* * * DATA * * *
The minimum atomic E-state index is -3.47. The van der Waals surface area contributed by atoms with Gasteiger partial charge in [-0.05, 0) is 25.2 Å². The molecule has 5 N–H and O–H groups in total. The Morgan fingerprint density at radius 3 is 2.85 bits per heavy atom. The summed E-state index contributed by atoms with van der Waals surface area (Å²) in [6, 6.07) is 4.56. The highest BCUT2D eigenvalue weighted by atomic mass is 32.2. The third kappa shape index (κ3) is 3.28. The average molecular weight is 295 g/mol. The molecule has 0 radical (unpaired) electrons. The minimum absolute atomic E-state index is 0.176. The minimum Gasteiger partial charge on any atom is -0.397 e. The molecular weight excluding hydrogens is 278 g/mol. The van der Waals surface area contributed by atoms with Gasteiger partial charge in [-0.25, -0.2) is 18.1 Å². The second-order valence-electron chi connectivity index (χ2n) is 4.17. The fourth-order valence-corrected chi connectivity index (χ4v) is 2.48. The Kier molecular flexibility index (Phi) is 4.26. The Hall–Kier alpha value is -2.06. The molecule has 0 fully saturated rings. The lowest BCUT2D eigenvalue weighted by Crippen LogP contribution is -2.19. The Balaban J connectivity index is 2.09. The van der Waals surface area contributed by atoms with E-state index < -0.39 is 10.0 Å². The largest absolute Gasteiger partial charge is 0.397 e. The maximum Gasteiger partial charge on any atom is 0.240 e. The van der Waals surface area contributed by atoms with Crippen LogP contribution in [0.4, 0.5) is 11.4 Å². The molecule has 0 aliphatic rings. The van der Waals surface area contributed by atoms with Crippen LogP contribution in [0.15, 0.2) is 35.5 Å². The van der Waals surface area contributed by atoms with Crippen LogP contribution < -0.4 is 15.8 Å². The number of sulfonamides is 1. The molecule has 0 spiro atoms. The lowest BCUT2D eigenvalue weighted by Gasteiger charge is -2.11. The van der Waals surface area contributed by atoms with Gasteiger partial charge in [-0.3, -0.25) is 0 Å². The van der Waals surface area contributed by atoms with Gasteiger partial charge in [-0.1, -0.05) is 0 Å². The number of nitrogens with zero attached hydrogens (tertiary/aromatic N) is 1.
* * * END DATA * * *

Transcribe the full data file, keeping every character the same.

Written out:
The minimum atomic E-state index is -3.47. The van der Waals surface area contributed by atoms with Gasteiger partial charge in [-0.05, 0) is 25.2 Å². The molecule has 5 N–H and O–H groups in total. The Morgan fingerprint density at radius 3 is 2.85 bits per heavy atom. The summed E-state index contributed by atoms with van der Waals surface area (Å²) in [6, 6.07) is 4.56. The highest BCUT2D eigenvalue weighted by atomic mass is 32.2. The third kappa shape index (κ3) is 3.28. The average molecular weight is 295 g/mol. The molecule has 0 radical (unpaired) electrons. The minimum absolute atomic E-state index is 0.176. The minimum Gasteiger partial charge on any atom is -0.397 e. The molecular weight excluding hydrogens is 278 g/mol. The van der Waals surface area contributed by atoms with Gasteiger partial charge in [-0.25, -0.2) is 18.1 Å². The second-order valence-electron chi connectivity index (χ2n) is 4.17. The fourth-order valence-corrected chi connectivity index (χ4v) is 2.48. The Kier molecular flexibility index (Phi) is 4.26. The Hall–Kier alpha value is -2.06. The molecule has 0 fully saturated rings. The lowest BCUT2D eigenvalue weighted by Crippen LogP contribution is -2.19. The Balaban J connectivity index is 2.09. The van der Waals surface area contributed by atoms with E-state index < -0.39 is 10.0 Å². The largest absolute Gasteiger partial charge is 0.397 e. The maximum Gasteiger partial charge on any atom is 0.240 e. The van der Waals surface area contributed by atoms with Crippen LogP contribution in [0.4, 0.5) is 11.4 Å². The molecule has 0 aliphatic rings. The van der Waals surface area contributed by atoms with Crippen LogP contribution in [0.15, 0.2) is 35.5 Å². The van der Waals surface area contributed by atoms with Crippen LogP contribution < -0.4 is 15.8 Å². The number of sulfonamides is 1. The molecule has 0 spiro atoms. The lowest BCUT2D eigenvalue weighted by Gasteiger charge is -2.11. The van der Waals surface area contributed by atoms with Gasteiger partial charge in [-0.3, -0.25) is 0 Å². The van der Waals surface area contributed by atoms with Gasteiger partial charge in [-0.1, -0.05) is 0 Å². The number of nitrogens with zero attached hydrogens (tertiary/aromatic N) is 1.